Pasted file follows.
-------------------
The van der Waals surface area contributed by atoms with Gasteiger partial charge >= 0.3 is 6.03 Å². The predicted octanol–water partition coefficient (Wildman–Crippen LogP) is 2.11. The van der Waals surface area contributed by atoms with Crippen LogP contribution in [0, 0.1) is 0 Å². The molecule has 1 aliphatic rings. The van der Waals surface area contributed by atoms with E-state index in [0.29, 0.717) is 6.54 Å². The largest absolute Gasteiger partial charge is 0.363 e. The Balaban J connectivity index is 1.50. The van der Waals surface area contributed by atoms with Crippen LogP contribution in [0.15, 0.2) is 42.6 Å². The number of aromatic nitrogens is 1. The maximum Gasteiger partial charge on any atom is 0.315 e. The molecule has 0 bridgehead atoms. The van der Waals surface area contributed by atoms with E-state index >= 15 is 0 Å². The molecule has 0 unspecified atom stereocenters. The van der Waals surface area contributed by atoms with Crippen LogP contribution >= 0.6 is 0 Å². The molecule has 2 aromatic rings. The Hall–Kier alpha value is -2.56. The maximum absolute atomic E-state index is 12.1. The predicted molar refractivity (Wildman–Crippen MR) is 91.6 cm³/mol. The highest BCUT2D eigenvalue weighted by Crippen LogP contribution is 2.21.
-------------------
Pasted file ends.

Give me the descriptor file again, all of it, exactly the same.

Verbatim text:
The van der Waals surface area contributed by atoms with Gasteiger partial charge >= 0.3 is 6.03 Å². The predicted octanol–water partition coefficient (Wildman–Crippen LogP) is 2.11. The van der Waals surface area contributed by atoms with Crippen LogP contribution in [0, 0.1) is 0 Å². The molecule has 1 aliphatic rings. The van der Waals surface area contributed by atoms with E-state index in [0.29, 0.717) is 6.54 Å². The largest absolute Gasteiger partial charge is 0.363 e. The Balaban J connectivity index is 1.50. The van der Waals surface area contributed by atoms with Crippen LogP contribution in [0.15, 0.2) is 42.6 Å². The number of aromatic nitrogens is 1. The maximum Gasteiger partial charge on any atom is 0.315 e. The molecule has 0 bridgehead atoms. The van der Waals surface area contributed by atoms with E-state index >= 15 is 0 Å². The molecule has 0 unspecified atom stereocenters. The van der Waals surface area contributed by atoms with Crippen LogP contribution >= 0.6 is 0 Å². The molecule has 2 aromatic rings. The Hall–Kier alpha value is -2.56. The maximum absolute atomic E-state index is 12.1. The predicted molar refractivity (Wildman–Crippen MR) is 91.6 cm³/mol. The highest BCUT2D eigenvalue weighted by Crippen LogP contribution is 2.21.